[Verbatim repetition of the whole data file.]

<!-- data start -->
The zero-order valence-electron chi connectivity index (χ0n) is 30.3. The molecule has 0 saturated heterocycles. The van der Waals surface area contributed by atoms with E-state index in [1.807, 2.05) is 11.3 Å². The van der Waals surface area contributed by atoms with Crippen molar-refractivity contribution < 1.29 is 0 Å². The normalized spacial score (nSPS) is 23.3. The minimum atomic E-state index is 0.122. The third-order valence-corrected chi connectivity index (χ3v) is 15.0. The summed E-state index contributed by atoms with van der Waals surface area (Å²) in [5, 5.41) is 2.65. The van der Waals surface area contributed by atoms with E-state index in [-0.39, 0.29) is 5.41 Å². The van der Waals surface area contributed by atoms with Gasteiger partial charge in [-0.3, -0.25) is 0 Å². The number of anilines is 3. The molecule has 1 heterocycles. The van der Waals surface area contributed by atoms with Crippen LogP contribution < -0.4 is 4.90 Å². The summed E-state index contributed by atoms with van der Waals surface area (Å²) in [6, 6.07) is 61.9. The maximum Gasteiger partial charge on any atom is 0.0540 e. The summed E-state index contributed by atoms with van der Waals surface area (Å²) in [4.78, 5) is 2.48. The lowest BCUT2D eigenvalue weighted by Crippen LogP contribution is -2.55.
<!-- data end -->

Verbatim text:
The zero-order valence-electron chi connectivity index (χ0n) is 30.3. The molecule has 0 saturated heterocycles. The van der Waals surface area contributed by atoms with E-state index in [1.807, 2.05) is 11.3 Å². The van der Waals surface area contributed by atoms with Crippen molar-refractivity contribution < 1.29 is 0 Å². The normalized spacial score (nSPS) is 23.3. The minimum atomic E-state index is 0.122. The third-order valence-corrected chi connectivity index (χ3v) is 15.0. The summed E-state index contributed by atoms with van der Waals surface area (Å²) in [5, 5.41) is 2.65. The van der Waals surface area contributed by atoms with E-state index in [-0.39, 0.29) is 5.41 Å². The van der Waals surface area contributed by atoms with Gasteiger partial charge in [-0.3, -0.25) is 0 Å². The number of anilines is 3. The molecule has 1 heterocycles. The van der Waals surface area contributed by atoms with Crippen LogP contribution < -0.4 is 4.90 Å². The summed E-state index contributed by atoms with van der Waals surface area (Å²) in [6, 6.07) is 61.9. The maximum Gasteiger partial charge on any atom is 0.0540 e. The summed E-state index contributed by atoms with van der Waals surface area (Å²) in [4.78, 5) is 2.48. The lowest BCUT2D eigenvalue weighted by Crippen LogP contribution is -2.55.